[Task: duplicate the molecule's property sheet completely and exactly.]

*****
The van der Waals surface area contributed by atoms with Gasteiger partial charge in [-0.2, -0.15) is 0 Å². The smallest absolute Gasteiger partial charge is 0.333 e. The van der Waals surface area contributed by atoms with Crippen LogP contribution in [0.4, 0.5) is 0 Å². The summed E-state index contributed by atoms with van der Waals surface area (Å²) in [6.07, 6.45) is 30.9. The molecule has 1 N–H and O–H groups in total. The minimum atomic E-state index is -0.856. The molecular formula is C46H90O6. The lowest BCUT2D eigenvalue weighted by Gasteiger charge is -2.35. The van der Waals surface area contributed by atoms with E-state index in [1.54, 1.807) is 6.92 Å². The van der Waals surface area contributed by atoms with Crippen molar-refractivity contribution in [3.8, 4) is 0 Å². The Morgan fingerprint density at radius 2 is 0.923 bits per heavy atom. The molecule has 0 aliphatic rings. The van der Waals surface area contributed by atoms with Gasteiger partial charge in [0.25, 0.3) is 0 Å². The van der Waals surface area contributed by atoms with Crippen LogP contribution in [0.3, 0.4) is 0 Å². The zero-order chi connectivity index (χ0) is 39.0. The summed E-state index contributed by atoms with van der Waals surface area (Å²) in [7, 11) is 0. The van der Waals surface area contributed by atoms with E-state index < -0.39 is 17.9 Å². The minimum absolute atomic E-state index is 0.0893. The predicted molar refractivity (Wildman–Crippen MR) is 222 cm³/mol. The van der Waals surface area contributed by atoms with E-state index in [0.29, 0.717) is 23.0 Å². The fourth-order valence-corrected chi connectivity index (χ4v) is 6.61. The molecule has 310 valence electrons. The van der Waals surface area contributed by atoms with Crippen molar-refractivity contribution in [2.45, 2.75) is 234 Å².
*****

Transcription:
The van der Waals surface area contributed by atoms with Gasteiger partial charge in [-0.2, -0.15) is 0 Å². The smallest absolute Gasteiger partial charge is 0.333 e. The van der Waals surface area contributed by atoms with Crippen LogP contribution in [0.4, 0.5) is 0 Å². The summed E-state index contributed by atoms with van der Waals surface area (Å²) in [6.07, 6.45) is 30.9. The molecule has 1 N–H and O–H groups in total. The minimum atomic E-state index is -0.856. The molecular formula is C46H90O6. The lowest BCUT2D eigenvalue weighted by Gasteiger charge is -2.35. The van der Waals surface area contributed by atoms with E-state index in [1.54, 1.807) is 6.92 Å². The van der Waals surface area contributed by atoms with Crippen molar-refractivity contribution in [3.8, 4) is 0 Å². The Morgan fingerprint density at radius 2 is 0.923 bits per heavy atom. The molecule has 0 aliphatic rings. The van der Waals surface area contributed by atoms with Gasteiger partial charge in [0.25, 0.3) is 0 Å². The van der Waals surface area contributed by atoms with Crippen LogP contribution in [0.3, 0.4) is 0 Å². The zero-order chi connectivity index (χ0) is 39.0. The summed E-state index contributed by atoms with van der Waals surface area (Å²) in [7, 11) is 0. The van der Waals surface area contributed by atoms with E-state index < -0.39 is 17.9 Å². The minimum absolute atomic E-state index is 0.0893. The predicted molar refractivity (Wildman–Crippen MR) is 222 cm³/mol. The van der Waals surface area contributed by atoms with E-state index in [0.29, 0.717) is 23.0 Å². The fourth-order valence-corrected chi connectivity index (χ4v) is 6.61. The molecule has 310 valence electrons. The van der Waals surface area contributed by atoms with Crippen molar-refractivity contribution in [2.45, 2.75) is 234 Å².